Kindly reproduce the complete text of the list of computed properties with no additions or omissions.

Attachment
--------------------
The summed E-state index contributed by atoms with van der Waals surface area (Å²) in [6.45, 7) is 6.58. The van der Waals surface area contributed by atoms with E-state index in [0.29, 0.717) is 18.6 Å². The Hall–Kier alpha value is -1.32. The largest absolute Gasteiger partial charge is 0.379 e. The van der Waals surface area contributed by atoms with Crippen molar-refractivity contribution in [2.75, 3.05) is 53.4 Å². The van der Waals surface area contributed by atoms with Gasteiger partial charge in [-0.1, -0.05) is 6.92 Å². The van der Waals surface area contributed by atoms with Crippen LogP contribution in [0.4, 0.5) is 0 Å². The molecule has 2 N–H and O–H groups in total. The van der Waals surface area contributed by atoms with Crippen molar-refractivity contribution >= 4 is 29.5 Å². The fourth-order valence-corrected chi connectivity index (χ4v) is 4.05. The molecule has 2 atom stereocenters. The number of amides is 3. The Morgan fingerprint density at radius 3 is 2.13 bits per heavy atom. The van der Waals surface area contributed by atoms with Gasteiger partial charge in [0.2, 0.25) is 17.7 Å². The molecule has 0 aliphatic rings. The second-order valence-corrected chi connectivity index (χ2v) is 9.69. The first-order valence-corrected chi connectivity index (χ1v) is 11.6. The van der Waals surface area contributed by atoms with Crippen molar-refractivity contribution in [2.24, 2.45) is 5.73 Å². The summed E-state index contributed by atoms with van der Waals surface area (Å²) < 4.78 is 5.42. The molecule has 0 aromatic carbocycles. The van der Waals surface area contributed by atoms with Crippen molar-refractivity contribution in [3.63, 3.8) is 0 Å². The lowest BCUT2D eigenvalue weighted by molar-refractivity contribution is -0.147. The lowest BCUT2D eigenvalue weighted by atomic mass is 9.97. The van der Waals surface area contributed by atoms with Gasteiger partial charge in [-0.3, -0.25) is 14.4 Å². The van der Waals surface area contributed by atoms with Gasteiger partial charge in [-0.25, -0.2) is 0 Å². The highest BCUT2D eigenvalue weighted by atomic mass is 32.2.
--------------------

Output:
The summed E-state index contributed by atoms with van der Waals surface area (Å²) in [6.45, 7) is 6.58. The van der Waals surface area contributed by atoms with E-state index in [0.29, 0.717) is 18.6 Å². The Hall–Kier alpha value is -1.32. The largest absolute Gasteiger partial charge is 0.379 e. The van der Waals surface area contributed by atoms with Crippen molar-refractivity contribution in [2.75, 3.05) is 53.4 Å². The van der Waals surface area contributed by atoms with Gasteiger partial charge in [-0.1, -0.05) is 6.92 Å². The van der Waals surface area contributed by atoms with Crippen LogP contribution in [0.4, 0.5) is 0 Å². The molecule has 2 N–H and O–H groups in total. The van der Waals surface area contributed by atoms with Crippen molar-refractivity contribution >= 4 is 29.5 Å². The fourth-order valence-corrected chi connectivity index (χ4v) is 4.05. The molecule has 2 atom stereocenters. The number of amides is 3. The Morgan fingerprint density at radius 3 is 2.13 bits per heavy atom. The van der Waals surface area contributed by atoms with Gasteiger partial charge in [0.2, 0.25) is 17.7 Å². The molecule has 0 aliphatic rings. The second-order valence-corrected chi connectivity index (χ2v) is 9.69. The first-order valence-corrected chi connectivity index (χ1v) is 11.6. The van der Waals surface area contributed by atoms with Crippen molar-refractivity contribution in [2.24, 2.45) is 5.73 Å². The summed E-state index contributed by atoms with van der Waals surface area (Å²) < 4.78 is 5.42. The molecule has 0 aromatic carbocycles. The van der Waals surface area contributed by atoms with Crippen molar-refractivity contribution in [3.63, 3.8) is 0 Å². The lowest BCUT2D eigenvalue weighted by molar-refractivity contribution is -0.147. The lowest BCUT2D eigenvalue weighted by atomic mass is 9.97. The van der Waals surface area contributed by atoms with Gasteiger partial charge in [-0.3, -0.25) is 14.4 Å². The van der Waals surface area contributed by atoms with Gasteiger partial charge in [-0.25, -0.2) is 0 Å². The highest BCUT2D eigenvalue weighted by atomic mass is 32.2.